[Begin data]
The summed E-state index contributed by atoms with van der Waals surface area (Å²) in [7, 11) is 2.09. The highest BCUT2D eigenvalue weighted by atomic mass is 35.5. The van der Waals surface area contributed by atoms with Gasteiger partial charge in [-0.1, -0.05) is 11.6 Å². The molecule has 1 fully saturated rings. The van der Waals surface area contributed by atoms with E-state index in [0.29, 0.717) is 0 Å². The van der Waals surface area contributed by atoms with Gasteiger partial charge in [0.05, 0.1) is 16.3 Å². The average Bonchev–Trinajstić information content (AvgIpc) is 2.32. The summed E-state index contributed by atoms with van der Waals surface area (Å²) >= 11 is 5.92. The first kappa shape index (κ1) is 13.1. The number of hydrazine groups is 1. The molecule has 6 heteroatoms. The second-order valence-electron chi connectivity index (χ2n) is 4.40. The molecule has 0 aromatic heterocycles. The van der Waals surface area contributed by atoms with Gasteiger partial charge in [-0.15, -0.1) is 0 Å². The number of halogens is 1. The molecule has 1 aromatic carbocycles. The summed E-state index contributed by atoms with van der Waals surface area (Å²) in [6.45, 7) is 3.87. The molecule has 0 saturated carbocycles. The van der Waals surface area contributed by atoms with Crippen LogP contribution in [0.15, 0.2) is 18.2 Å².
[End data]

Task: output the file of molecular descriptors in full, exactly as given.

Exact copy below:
The summed E-state index contributed by atoms with van der Waals surface area (Å²) in [7, 11) is 2.09. The highest BCUT2D eigenvalue weighted by atomic mass is 35.5. The van der Waals surface area contributed by atoms with Gasteiger partial charge in [-0.1, -0.05) is 11.6 Å². The molecule has 1 fully saturated rings. The van der Waals surface area contributed by atoms with E-state index in [0.29, 0.717) is 0 Å². The van der Waals surface area contributed by atoms with Gasteiger partial charge in [0.05, 0.1) is 16.3 Å². The average Bonchev–Trinajstić information content (AvgIpc) is 2.32. The summed E-state index contributed by atoms with van der Waals surface area (Å²) >= 11 is 5.92. The first kappa shape index (κ1) is 13.1. The number of hydrazine groups is 1. The molecule has 6 heteroatoms. The second-order valence-electron chi connectivity index (χ2n) is 4.40. The molecule has 0 aromatic heterocycles. The van der Waals surface area contributed by atoms with Gasteiger partial charge in [-0.15, -0.1) is 0 Å². The number of halogens is 1. The molecule has 1 aromatic carbocycles. The summed E-state index contributed by atoms with van der Waals surface area (Å²) in [6.45, 7) is 3.87. The molecule has 0 saturated carbocycles. The van der Waals surface area contributed by atoms with Crippen LogP contribution in [0.15, 0.2) is 18.2 Å².